In the United States the surgeon's assistant is known as a surgical assistant, assistant surgeon and assistants-at-surgery. The surgical assistant, assistant surgeon and assistants-at-surgery, who serve as a member of the surgical team, perform tasks under the direction of surgeons and aid them in conducting surgery. The scope of practice of these tasks may include making initial incisions ("opening"), exposing the surgical site ("retracting"), stemming blood flow ("hemostasis"), surgically removing veins and arteries to be used as bypass grafts ("harvesting"), reconnecting tissue ("suturing"), and completing the operation and reconnecting external tissue ("closing"). Some of these tasks, like retraction, are relatively simple, while others, such as harvesting, are more complex. An assistant-at-surgery may perform one or more simple or complex tasks during an operation. Members of a wide range of health professions serve as assistants-at-surgery, including physician, residents in training for licensure or board certification in a physician specialty, several different kinds of nurses, and members of several other health professions. In the United States since 1994, the American College of Surgeons, with other surgical specialty organizations, has conducted studies to determine which surgical procedures require physicians as assistants-at-surgery. These studies classify surgical procedures as "almost always," "sometimes," or "almost never" requiring an assistant-at-surgery. The 2002 study classifies approximately 5,000 surgical procedures, about 1,750 of which are designated as "almost always" requiring a physician to serve as an assistant-at-surgery.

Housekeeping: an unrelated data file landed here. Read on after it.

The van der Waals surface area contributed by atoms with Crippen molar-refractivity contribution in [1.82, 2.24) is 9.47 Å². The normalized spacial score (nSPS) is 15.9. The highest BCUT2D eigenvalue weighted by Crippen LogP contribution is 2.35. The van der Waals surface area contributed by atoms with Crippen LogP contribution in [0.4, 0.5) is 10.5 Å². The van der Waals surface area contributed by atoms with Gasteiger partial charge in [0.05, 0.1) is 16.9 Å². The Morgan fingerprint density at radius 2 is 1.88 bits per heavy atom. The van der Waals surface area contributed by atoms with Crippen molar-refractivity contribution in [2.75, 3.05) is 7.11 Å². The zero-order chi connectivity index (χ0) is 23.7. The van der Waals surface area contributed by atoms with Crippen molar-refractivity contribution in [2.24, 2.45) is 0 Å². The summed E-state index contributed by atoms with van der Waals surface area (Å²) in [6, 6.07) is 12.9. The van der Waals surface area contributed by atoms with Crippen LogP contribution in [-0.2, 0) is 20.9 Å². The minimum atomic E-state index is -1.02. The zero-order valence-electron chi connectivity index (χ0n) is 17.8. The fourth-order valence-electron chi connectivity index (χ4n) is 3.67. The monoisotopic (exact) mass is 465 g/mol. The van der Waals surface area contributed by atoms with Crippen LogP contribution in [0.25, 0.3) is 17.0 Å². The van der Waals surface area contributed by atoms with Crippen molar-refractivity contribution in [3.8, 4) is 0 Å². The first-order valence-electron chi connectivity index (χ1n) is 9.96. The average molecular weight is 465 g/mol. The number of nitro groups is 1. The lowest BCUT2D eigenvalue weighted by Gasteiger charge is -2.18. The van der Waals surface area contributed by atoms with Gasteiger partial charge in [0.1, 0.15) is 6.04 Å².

The Royal Australasian College of Surgeons states that the specific role of a surgical assistant may be primarily: to act as a facilitator, to act as a facilitator and co-worker and to act as a facilitator and a consultant to the surgeon. In Australia like in many countries the Surgeon's Assistant role is carried out by a Doctor of Medicine or an allied health professional like a Perioperative Nurse Surgical Assistant. The Royal College of Surgeons in England has created a curriculum framework for the education and training of Surgical Care Practitioner whom are health professionals working as surgeon's assistants in England.